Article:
Four Augusta commissioners got a first-hand look at conditions at Augusta Municipal Golf Course Wednesday and revealed plans that could involve Paine College in the course’s comeback.
Closed a week ago when negotiations with a private firm fell through, the city-owned public course reopened Monday under city management, offering free rounds through the week but no golf cars or refreshments.
Their golf bags on pull-carts, Mayor Pro Tem Joe Bowles and commissioners Joe Jackson, Wayne Guilfoyle and Corey Johnson joked about one another’s swings, some sipping beers as they played four holes together.
As they played, City Administrator Fred Russell, Paine golf coach Herman Belton and Brandon Brown, Paine vice president for institutional advancement, talked business in the clubhouse.
“We’re negotiating some opportunities,” Russell said he’d been made aware of Tuesday in a meeting with Paine President George Bradley. The opportunities could bring “stability and expertise” to the course, Russell said.
The historically black college’s golf team currently plays at Jones Creek Golf Course, “but golf is golf,” Belton said.
The deal involving Paine would be short-term, “possibly until the first of the year,” Johnson said. “It would give us some time to see before we lease it back out.”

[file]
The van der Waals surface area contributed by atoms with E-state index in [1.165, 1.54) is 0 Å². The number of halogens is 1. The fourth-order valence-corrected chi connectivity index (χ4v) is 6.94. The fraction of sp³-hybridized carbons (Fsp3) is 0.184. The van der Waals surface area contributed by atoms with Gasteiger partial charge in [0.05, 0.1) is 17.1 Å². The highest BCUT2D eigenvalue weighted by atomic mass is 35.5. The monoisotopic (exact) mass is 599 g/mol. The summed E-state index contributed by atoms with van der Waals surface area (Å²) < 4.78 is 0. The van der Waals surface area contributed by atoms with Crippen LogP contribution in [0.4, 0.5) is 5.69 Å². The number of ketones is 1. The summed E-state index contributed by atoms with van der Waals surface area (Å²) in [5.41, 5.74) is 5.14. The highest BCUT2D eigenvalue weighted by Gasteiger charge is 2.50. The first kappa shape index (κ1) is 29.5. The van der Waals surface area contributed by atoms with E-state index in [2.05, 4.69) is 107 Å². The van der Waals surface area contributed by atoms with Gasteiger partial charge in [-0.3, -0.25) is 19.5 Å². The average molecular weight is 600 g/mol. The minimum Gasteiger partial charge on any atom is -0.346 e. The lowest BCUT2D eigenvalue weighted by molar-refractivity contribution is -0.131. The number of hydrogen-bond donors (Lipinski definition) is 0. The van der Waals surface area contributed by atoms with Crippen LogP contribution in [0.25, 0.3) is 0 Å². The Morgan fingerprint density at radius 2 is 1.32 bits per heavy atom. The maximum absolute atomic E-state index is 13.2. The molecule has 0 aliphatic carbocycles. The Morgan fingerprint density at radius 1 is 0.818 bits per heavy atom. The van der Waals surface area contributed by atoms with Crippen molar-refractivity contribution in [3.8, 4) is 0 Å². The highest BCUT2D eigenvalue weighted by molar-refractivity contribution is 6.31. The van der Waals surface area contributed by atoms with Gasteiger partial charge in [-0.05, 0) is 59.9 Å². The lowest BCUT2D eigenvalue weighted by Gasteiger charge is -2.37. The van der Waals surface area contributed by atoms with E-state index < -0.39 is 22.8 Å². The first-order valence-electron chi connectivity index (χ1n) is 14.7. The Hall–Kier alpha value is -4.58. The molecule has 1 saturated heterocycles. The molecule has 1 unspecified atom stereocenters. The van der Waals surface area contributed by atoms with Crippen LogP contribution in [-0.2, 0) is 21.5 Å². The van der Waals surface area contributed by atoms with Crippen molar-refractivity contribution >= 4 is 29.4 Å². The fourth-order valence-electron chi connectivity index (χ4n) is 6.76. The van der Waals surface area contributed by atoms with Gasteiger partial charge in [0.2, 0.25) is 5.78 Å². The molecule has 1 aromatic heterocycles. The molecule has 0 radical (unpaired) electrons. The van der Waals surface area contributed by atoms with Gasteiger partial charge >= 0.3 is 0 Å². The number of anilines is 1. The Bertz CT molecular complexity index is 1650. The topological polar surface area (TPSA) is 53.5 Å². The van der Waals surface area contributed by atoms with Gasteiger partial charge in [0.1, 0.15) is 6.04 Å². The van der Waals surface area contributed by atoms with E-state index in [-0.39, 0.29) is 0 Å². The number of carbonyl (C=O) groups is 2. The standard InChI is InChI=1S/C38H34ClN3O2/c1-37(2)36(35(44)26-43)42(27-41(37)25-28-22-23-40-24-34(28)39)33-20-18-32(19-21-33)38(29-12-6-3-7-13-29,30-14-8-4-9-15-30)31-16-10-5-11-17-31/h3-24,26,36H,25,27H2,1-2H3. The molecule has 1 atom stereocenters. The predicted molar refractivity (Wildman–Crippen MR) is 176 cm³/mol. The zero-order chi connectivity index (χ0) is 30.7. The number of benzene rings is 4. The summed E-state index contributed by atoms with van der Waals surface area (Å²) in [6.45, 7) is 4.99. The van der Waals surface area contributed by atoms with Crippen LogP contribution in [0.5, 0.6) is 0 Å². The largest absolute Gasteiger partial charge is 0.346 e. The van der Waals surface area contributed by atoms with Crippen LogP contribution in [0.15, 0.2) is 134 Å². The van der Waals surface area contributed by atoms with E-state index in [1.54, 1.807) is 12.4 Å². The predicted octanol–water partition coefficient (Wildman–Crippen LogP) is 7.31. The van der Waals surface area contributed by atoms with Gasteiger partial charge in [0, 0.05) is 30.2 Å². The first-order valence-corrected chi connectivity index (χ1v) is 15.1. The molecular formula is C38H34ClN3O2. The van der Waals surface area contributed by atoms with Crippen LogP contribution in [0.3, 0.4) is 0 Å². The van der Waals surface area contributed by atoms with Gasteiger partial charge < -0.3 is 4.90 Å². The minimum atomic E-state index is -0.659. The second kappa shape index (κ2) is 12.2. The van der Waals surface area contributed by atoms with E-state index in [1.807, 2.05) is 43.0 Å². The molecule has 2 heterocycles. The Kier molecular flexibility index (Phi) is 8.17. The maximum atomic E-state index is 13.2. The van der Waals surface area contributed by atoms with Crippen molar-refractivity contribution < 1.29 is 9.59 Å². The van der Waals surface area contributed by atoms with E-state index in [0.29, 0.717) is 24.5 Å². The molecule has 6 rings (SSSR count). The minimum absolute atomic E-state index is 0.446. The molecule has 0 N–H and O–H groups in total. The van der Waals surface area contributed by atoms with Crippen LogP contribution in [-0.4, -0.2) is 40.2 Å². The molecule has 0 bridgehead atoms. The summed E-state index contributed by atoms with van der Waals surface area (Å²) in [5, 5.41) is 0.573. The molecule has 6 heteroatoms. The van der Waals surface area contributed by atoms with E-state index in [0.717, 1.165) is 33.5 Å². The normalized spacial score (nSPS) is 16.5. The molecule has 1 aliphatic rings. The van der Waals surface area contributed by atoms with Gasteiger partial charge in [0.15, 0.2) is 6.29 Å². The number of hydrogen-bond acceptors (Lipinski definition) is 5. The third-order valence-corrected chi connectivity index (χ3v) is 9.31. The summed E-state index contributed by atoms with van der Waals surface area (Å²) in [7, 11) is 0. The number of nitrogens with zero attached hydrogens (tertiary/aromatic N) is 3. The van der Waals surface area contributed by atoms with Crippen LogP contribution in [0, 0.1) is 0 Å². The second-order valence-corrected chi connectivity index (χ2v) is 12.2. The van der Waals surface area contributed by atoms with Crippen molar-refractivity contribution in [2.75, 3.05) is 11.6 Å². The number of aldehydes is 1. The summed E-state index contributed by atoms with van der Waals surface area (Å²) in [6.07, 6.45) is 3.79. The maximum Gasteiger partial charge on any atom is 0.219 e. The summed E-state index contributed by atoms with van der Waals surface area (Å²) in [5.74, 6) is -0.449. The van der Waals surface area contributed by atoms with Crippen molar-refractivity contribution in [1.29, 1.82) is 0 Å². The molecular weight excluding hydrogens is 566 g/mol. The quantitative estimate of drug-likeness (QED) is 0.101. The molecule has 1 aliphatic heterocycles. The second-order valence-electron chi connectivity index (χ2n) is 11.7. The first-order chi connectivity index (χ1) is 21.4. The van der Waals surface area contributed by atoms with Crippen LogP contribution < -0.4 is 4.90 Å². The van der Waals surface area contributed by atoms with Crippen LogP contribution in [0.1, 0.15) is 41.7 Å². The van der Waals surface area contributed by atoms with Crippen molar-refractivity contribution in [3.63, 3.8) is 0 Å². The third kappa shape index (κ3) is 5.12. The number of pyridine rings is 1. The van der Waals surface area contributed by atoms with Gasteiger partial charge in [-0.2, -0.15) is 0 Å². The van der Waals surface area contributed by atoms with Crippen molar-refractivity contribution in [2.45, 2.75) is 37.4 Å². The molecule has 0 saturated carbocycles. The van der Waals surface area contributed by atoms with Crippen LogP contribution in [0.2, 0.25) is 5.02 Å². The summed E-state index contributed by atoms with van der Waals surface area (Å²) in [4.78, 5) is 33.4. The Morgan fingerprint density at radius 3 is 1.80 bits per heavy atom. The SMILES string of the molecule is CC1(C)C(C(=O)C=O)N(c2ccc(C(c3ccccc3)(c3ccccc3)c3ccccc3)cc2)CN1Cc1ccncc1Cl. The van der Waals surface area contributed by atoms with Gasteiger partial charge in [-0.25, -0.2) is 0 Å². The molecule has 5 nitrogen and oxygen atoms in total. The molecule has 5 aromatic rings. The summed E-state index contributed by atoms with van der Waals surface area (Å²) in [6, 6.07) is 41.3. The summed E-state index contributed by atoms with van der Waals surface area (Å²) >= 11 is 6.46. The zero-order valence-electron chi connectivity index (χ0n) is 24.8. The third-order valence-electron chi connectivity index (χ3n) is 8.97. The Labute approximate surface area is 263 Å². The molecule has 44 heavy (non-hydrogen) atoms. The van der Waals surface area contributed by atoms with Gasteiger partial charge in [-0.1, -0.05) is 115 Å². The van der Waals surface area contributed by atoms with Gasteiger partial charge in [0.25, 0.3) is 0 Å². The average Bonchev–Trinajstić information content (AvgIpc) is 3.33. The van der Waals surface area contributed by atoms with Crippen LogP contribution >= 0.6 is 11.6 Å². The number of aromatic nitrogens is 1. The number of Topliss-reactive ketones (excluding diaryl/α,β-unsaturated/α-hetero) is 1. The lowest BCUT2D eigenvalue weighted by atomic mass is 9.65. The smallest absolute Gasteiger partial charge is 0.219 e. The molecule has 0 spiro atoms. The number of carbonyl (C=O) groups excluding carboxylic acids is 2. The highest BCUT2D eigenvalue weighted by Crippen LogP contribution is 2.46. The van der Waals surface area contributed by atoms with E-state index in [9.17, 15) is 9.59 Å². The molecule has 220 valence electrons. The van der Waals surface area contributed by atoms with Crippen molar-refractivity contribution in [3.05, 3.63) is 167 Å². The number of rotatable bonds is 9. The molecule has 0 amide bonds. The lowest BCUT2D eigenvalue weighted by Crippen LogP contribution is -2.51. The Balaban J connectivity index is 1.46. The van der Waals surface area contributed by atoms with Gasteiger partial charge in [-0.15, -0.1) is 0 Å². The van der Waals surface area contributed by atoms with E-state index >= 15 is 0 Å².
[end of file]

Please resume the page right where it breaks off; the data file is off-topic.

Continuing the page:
Belton, a golf pro, would “be on loan” as interim course manager, Jackson said. “He’s excellent. I would support that.”
Russell previously estimated it would take up to 40 days to issue a request for proposals from firms interested in running the course, known to most by its nickname, “The Patch.”
Built in the early 1920s, the public course operated for decades under the management of Red Douglas, for whom its clubhouse is named. Since consolidation, however, city recreation staff haven’t been able to break even and the course typically operates at a loss.
Bowles, an advocate for city government to get out of the golf business, said last year’s loss was more than $200,000.
“Just breaking even would be a plus,” Johnson said of the next few months. “We’re the capital city of golf, we should have a course for citizens to play,” he said.